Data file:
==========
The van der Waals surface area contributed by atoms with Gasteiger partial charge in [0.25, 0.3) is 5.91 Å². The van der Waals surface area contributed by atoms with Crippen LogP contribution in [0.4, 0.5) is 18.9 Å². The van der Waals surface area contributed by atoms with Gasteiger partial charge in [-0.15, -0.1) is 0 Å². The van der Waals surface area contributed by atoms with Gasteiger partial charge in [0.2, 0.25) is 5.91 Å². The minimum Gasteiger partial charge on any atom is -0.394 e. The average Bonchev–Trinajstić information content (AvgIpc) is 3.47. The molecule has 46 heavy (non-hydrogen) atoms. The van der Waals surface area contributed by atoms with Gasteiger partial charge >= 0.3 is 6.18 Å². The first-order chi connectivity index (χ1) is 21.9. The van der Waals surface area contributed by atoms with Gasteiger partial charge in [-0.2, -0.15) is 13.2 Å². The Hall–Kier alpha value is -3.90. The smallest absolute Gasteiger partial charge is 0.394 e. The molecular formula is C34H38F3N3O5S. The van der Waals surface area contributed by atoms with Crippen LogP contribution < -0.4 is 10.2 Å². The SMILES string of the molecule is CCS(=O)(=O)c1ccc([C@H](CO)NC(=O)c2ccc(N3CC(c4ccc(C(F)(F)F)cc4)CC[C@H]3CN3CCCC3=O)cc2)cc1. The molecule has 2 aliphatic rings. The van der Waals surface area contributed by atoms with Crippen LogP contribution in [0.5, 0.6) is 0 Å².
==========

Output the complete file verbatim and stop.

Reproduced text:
The van der Waals surface area contributed by atoms with Gasteiger partial charge in [0.25, 0.3) is 5.91 Å². The van der Waals surface area contributed by atoms with Crippen LogP contribution in [0.4, 0.5) is 18.9 Å². The van der Waals surface area contributed by atoms with Gasteiger partial charge in [-0.15, -0.1) is 0 Å². The van der Waals surface area contributed by atoms with Gasteiger partial charge in [0.2, 0.25) is 5.91 Å². The minimum Gasteiger partial charge on any atom is -0.394 e. The average Bonchev–Trinajstić information content (AvgIpc) is 3.47. The molecule has 46 heavy (non-hydrogen) atoms. The van der Waals surface area contributed by atoms with Gasteiger partial charge >= 0.3 is 6.18 Å². The first-order chi connectivity index (χ1) is 21.9. The van der Waals surface area contributed by atoms with Gasteiger partial charge in [-0.2, -0.15) is 13.2 Å². The Hall–Kier alpha value is -3.90. The smallest absolute Gasteiger partial charge is 0.394 e. The molecular formula is C34H38F3N3O5S. The van der Waals surface area contributed by atoms with Crippen LogP contribution < -0.4 is 10.2 Å². The SMILES string of the molecule is CCS(=O)(=O)c1ccc([C@H](CO)NC(=O)c2ccc(N3CC(c4ccc(C(F)(F)F)cc4)CC[C@H]3CN3CCCC3=O)cc2)cc1. The molecule has 2 aliphatic rings. The van der Waals surface area contributed by atoms with Crippen LogP contribution in [0.5, 0.6) is 0 Å².